Adolescent and young adult (AYA) cancer survivors incur costs of $259,324 over their lifetime, according to a study published online Feb. 24 in the Journal of Clinical Oncology.
Susan K. Parsons, M.D., from Tufts University School of Medicine in Boston, and colleagues estimated the incidence of cancer in 2019 among AYAs aged 15 to 39 years from the U.S. Cancer Statistics Public Use Database and projected relative survival from the Surveillance, Epidemiology, and End Results Program.
Total costs incurred by AYA after cancer diagnosis were estimated, with cost domains including health system, productivity, and well-being costs. The components were estimated based on published literature and pooled data from the Medical Expenditure Panel Survey from 2008 to 2012.
The researchers found that AYAs had substantial economic and human costs of cancer at $23.5 billion overall, corresponding to a cost over the lifetime of $259,324 per person. AYA cancer survivors bear the majority of the costs themselves in terms of lost productivity, loss of well-being, and loss of life.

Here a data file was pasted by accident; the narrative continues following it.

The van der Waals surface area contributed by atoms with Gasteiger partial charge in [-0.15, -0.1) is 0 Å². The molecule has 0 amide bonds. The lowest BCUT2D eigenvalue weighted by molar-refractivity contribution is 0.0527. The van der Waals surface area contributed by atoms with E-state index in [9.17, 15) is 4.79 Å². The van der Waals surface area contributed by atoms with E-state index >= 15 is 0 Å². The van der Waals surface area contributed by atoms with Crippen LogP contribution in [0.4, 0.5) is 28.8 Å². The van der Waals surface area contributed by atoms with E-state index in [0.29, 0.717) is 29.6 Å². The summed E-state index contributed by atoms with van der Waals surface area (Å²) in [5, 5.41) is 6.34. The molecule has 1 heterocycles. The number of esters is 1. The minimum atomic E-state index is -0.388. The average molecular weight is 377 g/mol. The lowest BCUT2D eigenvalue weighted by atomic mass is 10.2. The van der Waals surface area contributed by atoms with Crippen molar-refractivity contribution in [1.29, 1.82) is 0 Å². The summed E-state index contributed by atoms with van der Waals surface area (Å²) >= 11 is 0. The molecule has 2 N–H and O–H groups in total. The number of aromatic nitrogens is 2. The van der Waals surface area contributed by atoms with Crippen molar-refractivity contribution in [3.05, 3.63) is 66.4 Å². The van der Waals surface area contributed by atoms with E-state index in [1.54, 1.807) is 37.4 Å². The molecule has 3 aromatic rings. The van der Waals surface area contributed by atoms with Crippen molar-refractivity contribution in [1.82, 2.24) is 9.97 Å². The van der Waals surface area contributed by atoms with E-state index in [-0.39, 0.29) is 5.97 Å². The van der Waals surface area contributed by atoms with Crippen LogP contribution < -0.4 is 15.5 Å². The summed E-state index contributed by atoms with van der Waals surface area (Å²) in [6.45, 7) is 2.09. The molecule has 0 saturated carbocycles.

“Every adolescent and young adult diagnosed with cancer deserves access to specialized services that improve their quality of life during and after treatment,” a co-author said in a statement. “Our goal is to expand the nationwide community of support and aggressively push for innovative solutions across the continuum of care that will ultimately lower the long-term financial impact of a cancer diagnosis.”
Susan K. Parsons et al, Cost of Cancer in Adolescents and Young Adults in the United States: Results of the 2021 Report by Deloitte Access Economics, Commissioned by Teen Cancer America, Journal of Clinical Oncology (2023). DOI: 10.1200/JCO.22.01985
Journal of Clinical Oncology
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